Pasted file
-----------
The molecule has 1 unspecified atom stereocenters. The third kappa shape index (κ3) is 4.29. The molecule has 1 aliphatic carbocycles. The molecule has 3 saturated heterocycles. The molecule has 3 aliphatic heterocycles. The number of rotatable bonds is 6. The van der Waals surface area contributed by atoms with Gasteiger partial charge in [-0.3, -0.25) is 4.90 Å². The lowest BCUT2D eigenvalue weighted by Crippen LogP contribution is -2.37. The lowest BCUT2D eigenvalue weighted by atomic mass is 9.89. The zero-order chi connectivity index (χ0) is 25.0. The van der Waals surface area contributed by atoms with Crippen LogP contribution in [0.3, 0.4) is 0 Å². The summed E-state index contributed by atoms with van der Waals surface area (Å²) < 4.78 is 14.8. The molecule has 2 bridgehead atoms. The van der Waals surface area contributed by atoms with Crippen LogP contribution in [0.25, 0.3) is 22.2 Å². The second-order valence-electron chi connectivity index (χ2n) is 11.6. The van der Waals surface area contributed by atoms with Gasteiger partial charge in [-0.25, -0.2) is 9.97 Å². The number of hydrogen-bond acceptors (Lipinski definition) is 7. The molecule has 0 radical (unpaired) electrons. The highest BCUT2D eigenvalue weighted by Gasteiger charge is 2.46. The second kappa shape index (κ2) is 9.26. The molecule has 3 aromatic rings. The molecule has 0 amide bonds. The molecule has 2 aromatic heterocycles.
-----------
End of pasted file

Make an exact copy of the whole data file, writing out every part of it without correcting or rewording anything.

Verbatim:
The molecule has 1 unspecified atom stereocenters. The third kappa shape index (κ3) is 4.29. The molecule has 1 aliphatic carbocycles. The molecule has 3 saturated heterocycles. The molecule has 3 aliphatic heterocycles. The number of rotatable bonds is 6. The van der Waals surface area contributed by atoms with Gasteiger partial charge in [-0.3, -0.25) is 4.90 Å². The lowest BCUT2D eigenvalue weighted by Crippen LogP contribution is -2.37. The lowest BCUT2D eigenvalue weighted by atomic mass is 9.89. The zero-order chi connectivity index (χ0) is 25.0. The van der Waals surface area contributed by atoms with Crippen LogP contribution in [0.3, 0.4) is 0 Å². The summed E-state index contributed by atoms with van der Waals surface area (Å²) < 4.78 is 14.8. The molecule has 2 bridgehead atoms. The van der Waals surface area contributed by atoms with Crippen LogP contribution in [0.25, 0.3) is 22.2 Å². The second-order valence-electron chi connectivity index (χ2n) is 11.6. The van der Waals surface area contributed by atoms with Gasteiger partial charge in [-0.25, -0.2) is 9.97 Å². The number of hydrogen-bond acceptors (Lipinski definition) is 7. The molecule has 0 radical (unpaired) electrons. The highest BCUT2D eigenvalue weighted by Gasteiger charge is 2.46. The second kappa shape index (κ2) is 9.26. The molecule has 3 aromatic rings. The molecule has 0 amide bonds. The molecule has 2 aromatic heterocycles.